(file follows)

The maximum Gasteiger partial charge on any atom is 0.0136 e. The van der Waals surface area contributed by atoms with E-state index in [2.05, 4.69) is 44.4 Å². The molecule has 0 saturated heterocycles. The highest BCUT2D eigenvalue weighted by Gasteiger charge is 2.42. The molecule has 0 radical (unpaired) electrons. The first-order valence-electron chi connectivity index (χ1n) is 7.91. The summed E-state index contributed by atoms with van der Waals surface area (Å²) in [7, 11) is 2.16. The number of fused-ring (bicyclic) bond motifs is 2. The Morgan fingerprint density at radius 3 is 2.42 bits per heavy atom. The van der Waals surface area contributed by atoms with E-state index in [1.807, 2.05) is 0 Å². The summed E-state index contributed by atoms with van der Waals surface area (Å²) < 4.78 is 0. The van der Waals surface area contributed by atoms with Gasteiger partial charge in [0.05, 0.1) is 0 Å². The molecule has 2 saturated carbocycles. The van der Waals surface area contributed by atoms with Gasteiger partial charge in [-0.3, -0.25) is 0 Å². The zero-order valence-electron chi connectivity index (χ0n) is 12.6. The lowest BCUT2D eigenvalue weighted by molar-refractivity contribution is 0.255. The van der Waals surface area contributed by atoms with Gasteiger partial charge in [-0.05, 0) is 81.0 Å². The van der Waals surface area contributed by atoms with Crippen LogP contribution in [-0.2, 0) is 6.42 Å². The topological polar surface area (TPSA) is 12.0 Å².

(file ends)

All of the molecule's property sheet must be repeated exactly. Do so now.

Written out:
The maximum Gasteiger partial charge on any atom is 0.0136 e. The van der Waals surface area contributed by atoms with E-state index in [2.05, 4.69) is 44.4 Å². The molecule has 0 saturated heterocycles. The highest BCUT2D eigenvalue weighted by Gasteiger charge is 2.42. The molecule has 0 radical (unpaired) electrons. The first-order valence-electron chi connectivity index (χ1n) is 7.91. The summed E-state index contributed by atoms with van der Waals surface area (Å²) in [7, 11) is 2.16. The number of fused-ring (bicyclic) bond motifs is 2. The Morgan fingerprint density at radius 3 is 2.42 bits per heavy atom. The van der Waals surface area contributed by atoms with E-state index in [1.807, 2.05) is 0 Å². The summed E-state index contributed by atoms with van der Waals surface area (Å²) < 4.78 is 0. The van der Waals surface area contributed by atoms with Gasteiger partial charge in [0.05, 0.1) is 0 Å². The molecule has 2 saturated carbocycles. The van der Waals surface area contributed by atoms with Gasteiger partial charge in [-0.3, -0.25) is 0 Å². The zero-order valence-electron chi connectivity index (χ0n) is 12.6. The lowest BCUT2D eigenvalue weighted by molar-refractivity contribution is 0.255. The van der Waals surface area contributed by atoms with Gasteiger partial charge in [-0.05, 0) is 81.0 Å². The van der Waals surface area contributed by atoms with Crippen LogP contribution in [-0.2, 0) is 6.42 Å². The topological polar surface area (TPSA) is 12.0 Å².